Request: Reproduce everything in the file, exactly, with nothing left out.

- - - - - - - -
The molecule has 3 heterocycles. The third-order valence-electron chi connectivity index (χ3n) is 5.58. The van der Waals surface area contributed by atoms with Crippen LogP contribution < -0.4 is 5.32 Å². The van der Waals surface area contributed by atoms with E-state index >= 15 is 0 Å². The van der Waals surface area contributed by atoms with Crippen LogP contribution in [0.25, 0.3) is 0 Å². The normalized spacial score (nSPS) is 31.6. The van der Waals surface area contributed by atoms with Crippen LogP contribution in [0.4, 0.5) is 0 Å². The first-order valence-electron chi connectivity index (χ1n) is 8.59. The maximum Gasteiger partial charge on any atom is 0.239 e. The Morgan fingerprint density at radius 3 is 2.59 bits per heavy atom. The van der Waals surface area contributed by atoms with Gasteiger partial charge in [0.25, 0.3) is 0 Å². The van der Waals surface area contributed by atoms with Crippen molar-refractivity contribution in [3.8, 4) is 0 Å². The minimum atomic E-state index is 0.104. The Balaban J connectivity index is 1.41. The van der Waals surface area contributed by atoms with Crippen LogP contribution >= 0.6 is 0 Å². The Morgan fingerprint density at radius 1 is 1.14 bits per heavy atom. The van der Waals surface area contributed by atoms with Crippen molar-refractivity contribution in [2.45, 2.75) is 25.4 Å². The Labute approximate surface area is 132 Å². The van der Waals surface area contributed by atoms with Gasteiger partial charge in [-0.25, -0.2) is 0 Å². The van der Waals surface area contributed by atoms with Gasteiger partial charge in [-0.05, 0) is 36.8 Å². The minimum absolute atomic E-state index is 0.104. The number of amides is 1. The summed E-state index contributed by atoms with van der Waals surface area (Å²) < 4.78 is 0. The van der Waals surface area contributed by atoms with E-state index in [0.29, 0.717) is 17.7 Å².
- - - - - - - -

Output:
The molecule has 3 heterocycles. The third-order valence-electron chi connectivity index (χ3n) is 5.58. The van der Waals surface area contributed by atoms with Crippen LogP contribution < -0.4 is 5.32 Å². The van der Waals surface area contributed by atoms with E-state index >= 15 is 0 Å². The van der Waals surface area contributed by atoms with Crippen LogP contribution in [0.25, 0.3) is 0 Å². The normalized spacial score (nSPS) is 31.6. The van der Waals surface area contributed by atoms with Crippen LogP contribution in [0.4, 0.5) is 0 Å². The first-order valence-electron chi connectivity index (χ1n) is 8.59. The maximum Gasteiger partial charge on any atom is 0.239 e. The Morgan fingerprint density at radius 3 is 2.59 bits per heavy atom. The van der Waals surface area contributed by atoms with Gasteiger partial charge in [0.25, 0.3) is 0 Å². The van der Waals surface area contributed by atoms with Crippen molar-refractivity contribution in [3.8, 4) is 0 Å². The minimum atomic E-state index is 0.104. The Balaban J connectivity index is 1.41. The van der Waals surface area contributed by atoms with Crippen LogP contribution >= 0.6 is 0 Å². The Morgan fingerprint density at radius 1 is 1.14 bits per heavy atom. The van der Waals surface area contributed by atoms with Crippen molar-refractivity contribution in [2.45, 2.75) is 25.4 Å². The Labute approximate surface area is 132 Å². The van der Waals surface area contributed by atoms with Gasteiger partial charge in [-0.25, -0.2) is 0 Å². The van der Waals surface area contributed by atoms with Gasteiger partial charge in [-0.05, 0) is 36.8 Å². The minimum absolute atomic E-state index is 0.104. The number of amides is 1. The summed E-state index contributed by atoms with van der Waals surface area (Å²) < 4.78 is 0. The van der Waals surface area contributed by atoms with E-state index in [0.29, 0.717) is 17.7 Å².